How To Recycle Water 💧: There is a list of things here that you did not know are recyclable, but this takes the icing on the cake. Did you know that we can recycle even our already-used water? But how is the process done, exactly? And can we consider it safe to use? Read on to learn more.

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A bit about Waster

Before I discuss how we can recycle water, let me share with you more information about Waster.

We here at Waster provide you with innovative solutions for your and your business’s waste management and recycling needs. Furthermore, we provide flexible, 30-day contracts instead of the typical lock-in contracts, which proves to be better.

Click on the blue button to learn more.

READ: Can You Recycle Pyrex Glass? 🥛


Recycle water to conserve natural resources

Water is growing scarcer by the minute. According to Riverina Water, on average, water utilisation varies from place to place in Australia. In coastal areas, one person consumes approximately 100 litres. In the cities, more than 800 litres of water is consumed per person. This only involves household water consumption; it still does not factor in water used by different establishments, workplaces, communities, and others. Furthermore, there are many factors in our high water usage all across Australia, as well as in other parts of the world. This includes factors like:

  • Increasing population
  • More places becoming more urbanised
  • Climate change

As a result of all these, we need to come up with ways how to conserve our depleting water supply. One way we could do this is by treating, reusing, and repurposing the already-used water. See our blog on how to recycle plastic in Australia, another important topic you must read!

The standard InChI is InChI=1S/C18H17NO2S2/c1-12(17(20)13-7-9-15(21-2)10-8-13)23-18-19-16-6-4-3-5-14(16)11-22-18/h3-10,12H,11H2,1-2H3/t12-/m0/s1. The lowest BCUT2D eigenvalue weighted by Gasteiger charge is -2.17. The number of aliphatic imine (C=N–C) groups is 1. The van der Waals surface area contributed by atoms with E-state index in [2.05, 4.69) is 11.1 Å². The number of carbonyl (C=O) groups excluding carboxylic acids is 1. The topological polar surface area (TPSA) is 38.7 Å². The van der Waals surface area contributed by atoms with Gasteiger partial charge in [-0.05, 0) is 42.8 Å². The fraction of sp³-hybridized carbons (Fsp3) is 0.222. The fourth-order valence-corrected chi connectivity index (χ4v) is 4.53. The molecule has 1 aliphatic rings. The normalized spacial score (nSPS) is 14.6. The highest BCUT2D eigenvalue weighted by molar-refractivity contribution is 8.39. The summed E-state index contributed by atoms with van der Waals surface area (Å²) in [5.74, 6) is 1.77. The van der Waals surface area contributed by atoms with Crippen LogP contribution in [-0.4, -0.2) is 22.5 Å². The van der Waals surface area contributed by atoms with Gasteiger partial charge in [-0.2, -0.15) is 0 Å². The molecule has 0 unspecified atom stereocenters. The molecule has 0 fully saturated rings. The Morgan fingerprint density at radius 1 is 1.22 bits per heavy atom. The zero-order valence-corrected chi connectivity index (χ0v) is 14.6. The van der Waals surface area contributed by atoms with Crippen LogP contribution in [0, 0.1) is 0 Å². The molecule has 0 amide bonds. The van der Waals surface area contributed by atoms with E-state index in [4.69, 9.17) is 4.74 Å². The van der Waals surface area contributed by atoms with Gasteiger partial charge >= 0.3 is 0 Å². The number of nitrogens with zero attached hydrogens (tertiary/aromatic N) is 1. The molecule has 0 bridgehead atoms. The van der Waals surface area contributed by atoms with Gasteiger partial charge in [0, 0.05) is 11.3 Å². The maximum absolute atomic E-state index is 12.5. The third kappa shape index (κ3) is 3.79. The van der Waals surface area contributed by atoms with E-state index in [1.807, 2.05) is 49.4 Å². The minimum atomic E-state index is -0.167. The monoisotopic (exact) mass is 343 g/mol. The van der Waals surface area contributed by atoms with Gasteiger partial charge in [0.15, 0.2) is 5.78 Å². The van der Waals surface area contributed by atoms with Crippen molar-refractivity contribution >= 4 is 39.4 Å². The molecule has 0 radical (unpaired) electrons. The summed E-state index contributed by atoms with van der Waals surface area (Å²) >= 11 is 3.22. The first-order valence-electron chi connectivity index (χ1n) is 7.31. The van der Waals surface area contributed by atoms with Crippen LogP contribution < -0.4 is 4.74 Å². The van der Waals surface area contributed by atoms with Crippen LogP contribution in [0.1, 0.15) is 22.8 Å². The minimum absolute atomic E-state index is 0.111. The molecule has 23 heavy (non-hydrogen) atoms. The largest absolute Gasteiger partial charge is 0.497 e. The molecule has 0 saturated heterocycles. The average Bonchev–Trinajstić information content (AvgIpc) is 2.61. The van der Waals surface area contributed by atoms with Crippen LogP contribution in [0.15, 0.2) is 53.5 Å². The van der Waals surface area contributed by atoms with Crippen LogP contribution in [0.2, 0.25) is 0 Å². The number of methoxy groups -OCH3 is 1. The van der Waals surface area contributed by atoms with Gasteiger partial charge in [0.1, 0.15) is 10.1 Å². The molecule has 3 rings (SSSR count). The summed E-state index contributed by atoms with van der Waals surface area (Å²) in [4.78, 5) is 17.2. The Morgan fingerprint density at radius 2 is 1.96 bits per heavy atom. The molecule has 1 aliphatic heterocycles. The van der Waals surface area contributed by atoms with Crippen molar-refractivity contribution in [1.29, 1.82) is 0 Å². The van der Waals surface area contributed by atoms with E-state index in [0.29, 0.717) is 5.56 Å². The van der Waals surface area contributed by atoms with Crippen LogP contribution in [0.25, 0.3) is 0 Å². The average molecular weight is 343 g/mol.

splasing water


Why we need water recycling

Aside from conserving our water supply, we can also find other benefits in recycling water. The benefits include:

  • Reducing pollution – obviously, contaminated water equals water pollution. By treating and recycling water, we ensure that we reduce – or even better, remove – pollution in our environment. We will never have to worry about where we will dispose of wastewater; instead, we can utilise them in all kinds of applications.
  • Saving wildlife – using recycled water reduces our need to use wildlife’s water resources. As a result, this helps the plants and animals that depend on that body of water located in the area.


How water recycling works and how to use it

What is recycled water? Or what is water recycling? These are the questions that arise when you try to read this blog. Basically, water recycling means recovering usable, safe water from wastewater. Recycled water can either be potable (drinkable) or non-potable (undrinkable). Additionally, you can extract it from many different sources. The sources include:

  • Sewage water – also called effluent, is wastewater from people within a community. It is collected in a sewage system underground. This type of water is first brought to a facility that treats it, called a sewage treatment plant (STP). Recycled sewage water can be used for landscaping, agriculture, toilet flushing, and others.